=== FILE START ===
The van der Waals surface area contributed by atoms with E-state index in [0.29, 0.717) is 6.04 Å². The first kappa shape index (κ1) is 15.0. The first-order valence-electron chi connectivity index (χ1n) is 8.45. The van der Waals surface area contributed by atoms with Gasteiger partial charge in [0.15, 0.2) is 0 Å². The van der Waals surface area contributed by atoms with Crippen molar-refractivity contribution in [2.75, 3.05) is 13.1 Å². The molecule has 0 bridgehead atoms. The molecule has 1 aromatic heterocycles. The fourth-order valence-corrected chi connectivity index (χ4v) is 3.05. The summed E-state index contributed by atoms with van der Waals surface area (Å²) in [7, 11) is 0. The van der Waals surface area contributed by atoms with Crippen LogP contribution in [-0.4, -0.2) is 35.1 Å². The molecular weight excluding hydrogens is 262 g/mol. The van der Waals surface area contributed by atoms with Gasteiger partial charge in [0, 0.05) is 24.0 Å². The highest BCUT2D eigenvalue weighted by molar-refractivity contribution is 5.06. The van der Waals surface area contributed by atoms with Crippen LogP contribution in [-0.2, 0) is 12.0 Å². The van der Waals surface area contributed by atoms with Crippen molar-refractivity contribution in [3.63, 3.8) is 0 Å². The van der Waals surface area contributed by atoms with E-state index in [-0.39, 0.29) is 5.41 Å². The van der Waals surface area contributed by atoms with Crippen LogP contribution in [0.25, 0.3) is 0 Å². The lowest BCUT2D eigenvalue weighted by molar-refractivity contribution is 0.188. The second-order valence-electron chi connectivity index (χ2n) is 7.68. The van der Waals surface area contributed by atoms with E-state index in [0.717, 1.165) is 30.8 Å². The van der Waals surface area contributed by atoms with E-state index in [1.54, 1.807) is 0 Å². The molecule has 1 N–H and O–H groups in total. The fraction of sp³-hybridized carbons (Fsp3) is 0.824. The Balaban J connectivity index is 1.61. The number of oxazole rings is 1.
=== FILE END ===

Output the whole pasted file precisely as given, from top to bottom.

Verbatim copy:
The van der Waals surface area contributed by atoms with E-state index in [0.29, 0.717) is 6.04 Å². The first kappa shape index (κ1) is 15.0. The first-order valence-electron chi connectivity index (χ1n) is 8.45. The van der Waals surface area contributed by atoms with Gasteiger partial charge in [0.15, 0.2) is 0 Å². The van der Waals surface area contributed by atoms with Crippen molar-refractivity contribution in [2.75, 3.05) is 13.1 Å². The molecule has 0 bridgehead atoms. The molecule has 1 aromatic heterocycles. The fourth-order valence-corrected chi connectivity index (χ4v) is 3.05. The summed E-state index contributed by atoms with van der Waals surface area (Å²) in [7, 11) is 0. The van der Waals surface area contributed by atoms with Crippen LogP contribution in [-0.4, -0.2) is 35.1 Å². The molecular weight excluding hydrogens is 262 g/mol. The van der Waals surface area contributed by atoms with Gasteiger partial charge in [0, 0.05) is 24.0 Å². The highest BCUT2D eigenvalue weighted by molar-refractivity contribution is 5.06. The van der Waals surface area contributed by atoms with Crippen LogP contribution in [-0.2, 0) is 12.0 Å². The van der Waals surface area contributed by atoms with Crippen molar-refractivity contribution in [3.63, 3.8) is 0 Å². The van der Waals surface area contributed by atoms with E-state index in [-0.39, 0.29) is 5.41 Å². The van der Waals surface area contributed by atoms with Crippen LogP contribution in [0.25, 0.3) is 0 Å². The lowest BCUT2D eigenvalue weighted by molar-refractivity contribution is 0.188. The second-order valence-electron chi connectivity index (χ2n) is 7.68. The van der Waals surface area contributed by atoms with E-state index in [0.717, 1.165) is 30.8 Å². The van der Waals surface area contributed by atoms with E-state index in [1.54, 1.807) is 0 Å². The molecule has 1 N–H and O–H groups in total. The fraction of sp³-hybridized carbons (Fsp3) is 0.824. The Balaban J connectivity index is 1.61. The number of oxazole rings is 1.